Unconventional settings for business pitches can be an advantage for savvy investors looking for the next Facebook where competitors are not. Most investors aren’t searching outside the obvious hunting grounds: Nearly four-fifths of American investment capital goes to companies based in three states: New York, California and Massachusetts, notes Ross Baird, president of Village Capital in Washington, D.C.

For an entrepreneur in satellite Silicon Valleys, such as Chattanooga, Tennessee, or Blacksburg, Virginia, the real value in unconventional events is finding local, like-minded mentors who can be mined for more than money. Baird points to the Rise of the Rest bus tour, which his organization participates in, and which is run by AOL co-founder Steve Case’s investment firm, Revolution.

It visits five unlikely cities in five days and invests hundreds of thousands in local startups. “The pitch event is what the media likes, but what actually delivers value is creating a platform where people can develop relationships they might not otherwise have,” Baird says.

Still, while Shark Tank may have contributed to the gamification of pitching events, it may not be improving the investing world’s track record. “The biggest problem in our innovation economy is we concentrate resources and funding in a few places and people — and the sharkification of the entrepreneurial funding landscape actually increases that concentration, rather than making it more inclusive,” says Baird, who tackles the issue in his book, The Innovation Blind Spot. Entrepreneurs are often rewarded for pizzazz over production. Meanwhile, huge deficiencies exist: Less than 5 percent of U.S. investments went to female founders in 2015 and less than 1 percent to companies led by African-Americans or Latinos.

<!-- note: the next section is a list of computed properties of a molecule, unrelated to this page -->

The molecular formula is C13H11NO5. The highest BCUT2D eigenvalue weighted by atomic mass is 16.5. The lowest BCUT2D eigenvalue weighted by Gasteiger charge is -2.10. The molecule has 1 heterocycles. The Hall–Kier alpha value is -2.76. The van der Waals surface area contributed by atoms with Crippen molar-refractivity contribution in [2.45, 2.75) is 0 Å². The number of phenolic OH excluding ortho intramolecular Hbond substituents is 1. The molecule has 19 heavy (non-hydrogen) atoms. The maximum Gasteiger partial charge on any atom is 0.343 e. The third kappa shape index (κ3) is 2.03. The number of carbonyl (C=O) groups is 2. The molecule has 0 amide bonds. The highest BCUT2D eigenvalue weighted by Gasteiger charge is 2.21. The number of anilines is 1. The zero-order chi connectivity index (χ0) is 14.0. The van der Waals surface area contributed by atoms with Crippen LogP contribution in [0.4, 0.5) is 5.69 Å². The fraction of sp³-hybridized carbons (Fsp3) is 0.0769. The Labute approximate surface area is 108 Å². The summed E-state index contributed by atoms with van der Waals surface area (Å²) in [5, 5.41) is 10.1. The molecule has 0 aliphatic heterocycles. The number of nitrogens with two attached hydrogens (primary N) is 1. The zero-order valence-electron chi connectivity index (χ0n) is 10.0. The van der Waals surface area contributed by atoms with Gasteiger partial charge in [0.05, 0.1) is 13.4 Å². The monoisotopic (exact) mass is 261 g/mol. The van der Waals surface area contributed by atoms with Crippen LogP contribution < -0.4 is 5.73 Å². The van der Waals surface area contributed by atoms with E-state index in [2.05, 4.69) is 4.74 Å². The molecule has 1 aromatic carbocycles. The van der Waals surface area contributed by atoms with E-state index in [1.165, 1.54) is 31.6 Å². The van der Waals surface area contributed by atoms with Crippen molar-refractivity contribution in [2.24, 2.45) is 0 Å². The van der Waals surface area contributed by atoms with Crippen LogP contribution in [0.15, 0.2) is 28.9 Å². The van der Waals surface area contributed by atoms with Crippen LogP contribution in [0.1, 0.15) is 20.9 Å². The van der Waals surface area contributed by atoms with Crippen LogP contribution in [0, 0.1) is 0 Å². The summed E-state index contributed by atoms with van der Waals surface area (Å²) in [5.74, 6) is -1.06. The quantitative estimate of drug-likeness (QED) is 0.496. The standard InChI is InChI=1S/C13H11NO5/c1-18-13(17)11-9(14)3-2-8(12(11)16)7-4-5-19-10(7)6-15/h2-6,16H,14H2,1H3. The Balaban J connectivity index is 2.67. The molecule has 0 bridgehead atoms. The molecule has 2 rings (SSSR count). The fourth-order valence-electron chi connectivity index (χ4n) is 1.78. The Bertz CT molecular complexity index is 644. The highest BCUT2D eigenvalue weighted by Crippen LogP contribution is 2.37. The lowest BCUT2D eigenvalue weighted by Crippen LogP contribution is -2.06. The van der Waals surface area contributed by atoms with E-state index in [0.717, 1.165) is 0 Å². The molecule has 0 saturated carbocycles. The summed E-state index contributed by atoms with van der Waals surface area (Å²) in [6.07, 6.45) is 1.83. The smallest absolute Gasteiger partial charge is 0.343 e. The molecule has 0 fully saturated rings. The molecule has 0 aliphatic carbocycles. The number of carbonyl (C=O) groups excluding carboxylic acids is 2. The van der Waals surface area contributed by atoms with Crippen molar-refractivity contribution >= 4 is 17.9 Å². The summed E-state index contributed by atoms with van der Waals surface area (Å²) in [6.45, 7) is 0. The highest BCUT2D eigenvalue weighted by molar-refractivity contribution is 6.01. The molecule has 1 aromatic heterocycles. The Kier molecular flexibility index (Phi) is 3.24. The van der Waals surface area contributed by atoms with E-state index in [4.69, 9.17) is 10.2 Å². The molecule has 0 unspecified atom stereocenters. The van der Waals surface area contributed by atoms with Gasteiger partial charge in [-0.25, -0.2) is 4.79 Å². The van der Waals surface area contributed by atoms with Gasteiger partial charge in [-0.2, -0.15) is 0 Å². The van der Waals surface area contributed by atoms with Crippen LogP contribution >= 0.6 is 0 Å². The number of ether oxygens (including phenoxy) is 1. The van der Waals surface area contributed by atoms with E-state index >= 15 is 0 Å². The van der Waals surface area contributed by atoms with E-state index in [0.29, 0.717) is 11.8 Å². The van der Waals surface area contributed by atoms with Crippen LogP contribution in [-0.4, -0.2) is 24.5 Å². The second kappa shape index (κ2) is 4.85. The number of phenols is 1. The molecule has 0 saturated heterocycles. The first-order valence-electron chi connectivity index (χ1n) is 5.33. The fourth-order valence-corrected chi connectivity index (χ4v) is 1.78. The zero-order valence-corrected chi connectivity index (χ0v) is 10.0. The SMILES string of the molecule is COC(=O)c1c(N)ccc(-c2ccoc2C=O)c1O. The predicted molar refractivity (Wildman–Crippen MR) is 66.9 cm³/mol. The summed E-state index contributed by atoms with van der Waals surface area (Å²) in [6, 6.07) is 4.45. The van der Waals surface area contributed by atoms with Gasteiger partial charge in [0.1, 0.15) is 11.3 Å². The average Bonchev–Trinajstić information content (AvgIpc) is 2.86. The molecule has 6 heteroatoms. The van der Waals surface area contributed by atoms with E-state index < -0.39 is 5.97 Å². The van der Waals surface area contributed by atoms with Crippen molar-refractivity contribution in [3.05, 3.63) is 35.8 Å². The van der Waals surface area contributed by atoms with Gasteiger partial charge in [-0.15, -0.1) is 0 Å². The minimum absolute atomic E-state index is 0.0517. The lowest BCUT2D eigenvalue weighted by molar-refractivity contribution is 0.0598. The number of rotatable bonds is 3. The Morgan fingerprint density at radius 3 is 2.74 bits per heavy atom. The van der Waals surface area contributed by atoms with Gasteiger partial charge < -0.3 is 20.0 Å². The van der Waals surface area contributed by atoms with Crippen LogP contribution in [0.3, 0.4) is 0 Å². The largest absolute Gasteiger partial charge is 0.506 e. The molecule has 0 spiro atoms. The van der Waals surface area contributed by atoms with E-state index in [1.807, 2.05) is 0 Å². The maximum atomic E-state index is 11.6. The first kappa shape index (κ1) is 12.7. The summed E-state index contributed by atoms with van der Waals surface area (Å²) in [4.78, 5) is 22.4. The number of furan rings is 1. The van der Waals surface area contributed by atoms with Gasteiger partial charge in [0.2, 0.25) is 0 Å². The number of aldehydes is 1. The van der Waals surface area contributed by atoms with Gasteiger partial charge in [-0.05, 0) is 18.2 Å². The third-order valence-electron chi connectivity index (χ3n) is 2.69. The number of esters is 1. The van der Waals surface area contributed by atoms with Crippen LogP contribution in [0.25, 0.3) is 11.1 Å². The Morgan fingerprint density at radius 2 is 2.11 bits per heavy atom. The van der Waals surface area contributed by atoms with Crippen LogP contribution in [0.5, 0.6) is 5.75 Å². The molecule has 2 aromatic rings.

The primacy of the pitch has become ubiquitous in other fields too, says Dodson, whose background is in marketing. “Nobody wants to watch a five-minute brand video anymore,” he says. “Even 30 seconds is ridiculously long. They want the five-second one. That’s what’s happening culturally, and the investment world is mirroring that.” The give-it-to-me-quick mindset can lead to unrealistic expectations, Cross says: Anybody expecting instant results will be disappointed. “It’s rare that somebody elbows their way to the front of the crowd at a pitch event and says, ‘Tell me what you need and I’ll write you a check.’”

At their best, though, unconventional pitching events can create a community for peer review as well as lead to investment, which was the outcome for Dodson and Mayer. In Shark Tank, Mayer notes, “the conflict seems embedded in those relationships.” But at Peak Pitch, the pair were seeking a partner. They received one, months later, when they secured an initial $400,000 investment from FreshTracks Capital, which Cross says has discovered six of its 43 funded companies from the chairlift event. Now Mamava’s lactation pods are in hundreds of locations nationwide, including airports in New York and the Bay Area, hospitals in Georgia and Louisiana, and stadiums from Fenway in Boston to Mile High in Denver. “In a way, it’s harder than Silicon Valley,” Dodson says, “but in a way easier. People are rooting for you here.”

* Correction: Village Capital participated in Steve Case’s Rise of the Rest Tour, but it does not help run it.

PART OF A SPECIAL SERIES FROM OZY
statesof thenation

OZYFast Forward

New trends and breakthrough thinking in politics, science, technology, business and culture. It’s futurism at its best.